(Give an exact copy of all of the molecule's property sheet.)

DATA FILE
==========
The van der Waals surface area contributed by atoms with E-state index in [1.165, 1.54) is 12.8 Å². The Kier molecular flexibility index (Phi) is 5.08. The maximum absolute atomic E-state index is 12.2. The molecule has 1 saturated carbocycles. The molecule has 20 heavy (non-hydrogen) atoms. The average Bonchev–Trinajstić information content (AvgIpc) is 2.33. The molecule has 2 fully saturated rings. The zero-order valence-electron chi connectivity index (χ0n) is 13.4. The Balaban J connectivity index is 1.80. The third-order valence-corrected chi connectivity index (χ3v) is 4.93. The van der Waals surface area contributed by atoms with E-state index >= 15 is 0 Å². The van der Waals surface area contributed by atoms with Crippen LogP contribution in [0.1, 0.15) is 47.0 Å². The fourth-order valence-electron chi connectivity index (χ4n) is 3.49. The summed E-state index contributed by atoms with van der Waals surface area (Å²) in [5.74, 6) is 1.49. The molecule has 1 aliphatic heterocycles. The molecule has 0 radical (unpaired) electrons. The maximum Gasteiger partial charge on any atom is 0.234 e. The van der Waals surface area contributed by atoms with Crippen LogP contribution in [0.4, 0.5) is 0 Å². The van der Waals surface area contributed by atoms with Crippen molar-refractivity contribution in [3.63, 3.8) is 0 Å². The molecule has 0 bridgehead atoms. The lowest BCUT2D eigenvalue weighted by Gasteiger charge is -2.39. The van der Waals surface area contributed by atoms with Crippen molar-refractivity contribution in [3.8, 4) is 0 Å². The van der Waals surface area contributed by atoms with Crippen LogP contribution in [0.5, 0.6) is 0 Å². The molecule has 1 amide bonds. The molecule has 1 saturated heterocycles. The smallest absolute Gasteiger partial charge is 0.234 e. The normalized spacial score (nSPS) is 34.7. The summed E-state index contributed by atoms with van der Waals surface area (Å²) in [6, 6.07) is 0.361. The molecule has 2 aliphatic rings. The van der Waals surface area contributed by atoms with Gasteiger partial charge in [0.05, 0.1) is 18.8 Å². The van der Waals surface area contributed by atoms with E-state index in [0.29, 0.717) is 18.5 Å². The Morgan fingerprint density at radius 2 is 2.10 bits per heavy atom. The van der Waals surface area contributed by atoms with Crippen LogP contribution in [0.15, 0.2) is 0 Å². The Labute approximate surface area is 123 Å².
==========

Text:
The van der Waals surface area contributed by atoms with E-state index in [1.165, 1.54) is 12.8 Å². The Kier molecular flexibility index (Phi) is 5.08. The maximum absolute atomic E-state index is 12.2. The molecule has 1 saturated carbocycles. The molecule has 20 heavy (non-hydrogen) atoms. The average Bonchev–Trinajstić information content (AvgIpc) is 2.33. The molecule has 2 fully saturated rings. The zero-order valence-electron chi connectivity index (χ0n) is 13.4. The Balaban J connectivity index is 1.80. The third-order valence-corrected chi connectivity index (χ3v) is 4.93. The van der Waals surface area contributed by atoms with E-state index >= 15 is 0 Å². The van der Waals surface area contributed by atoms with Crippen LogP contribution in [0.1, 0.15) is 47.0 Å². The fourth-order valence-electron chi connectivity index (χ4n) is 3.49. The summed E-state index contributed by atoms with van der Waals surface area (Å²) in [5.74, 6) is 1.49. The molecule has 1 aliphatic heterocycles. The molecule has 0 radical (unpaired) electrons. The maximum Gasteiger partial charge on any atom is 0.234 e. The van der Waals surface area contributed by atoms with Crippen LogP contribution in [0.4, 0.5) is 0 Å². The van der Waals surface area contributed by atoms with Crippen molar-refractivity contribution in [3.63, 3.8) is 0 Å². The molecule has 0 bridgehead atoms. The lowest BCUT2D eigenvalue weighted by Gasteiger charge is -2.39. The van der Waals surface area contributed by atoms with Crippen molar-refractivity contribution in [3.8, 4) is 0 Å². The van der Waals surface area contributed by atoms with Crippen LogP contribution in [0.5, 0.6) is 0 Å². The molecule has 1 amide bonds. The molecule has 1 saturated heterocycles. The smallest absolute Gasteiger partial charge is 0.234 e. The normalized spacial score (nSPS) is 34.7. The summed E-state index contributed by atoms with van der Waals surface area (Å²) in [6, 6.07) is 0.361. The molecule has 2 aliphatic rings. The van der Waals surface area contributed by atoms with Gasteiger partial charge in [0.05, 0.1) is 18.8 Å². The van der Waals surface area contributed by atoms with E-state index in [0.29, 0.717) is 18.5 Å². The Morgan fingerprint density at radius 2 is 2.10 bits per heavy atom. The van der Waals surface area contributed by atoms with Crippen LogP contribution in [0.15, 0.2) is 0 Å². The Labute approximate surface area is 123 Å².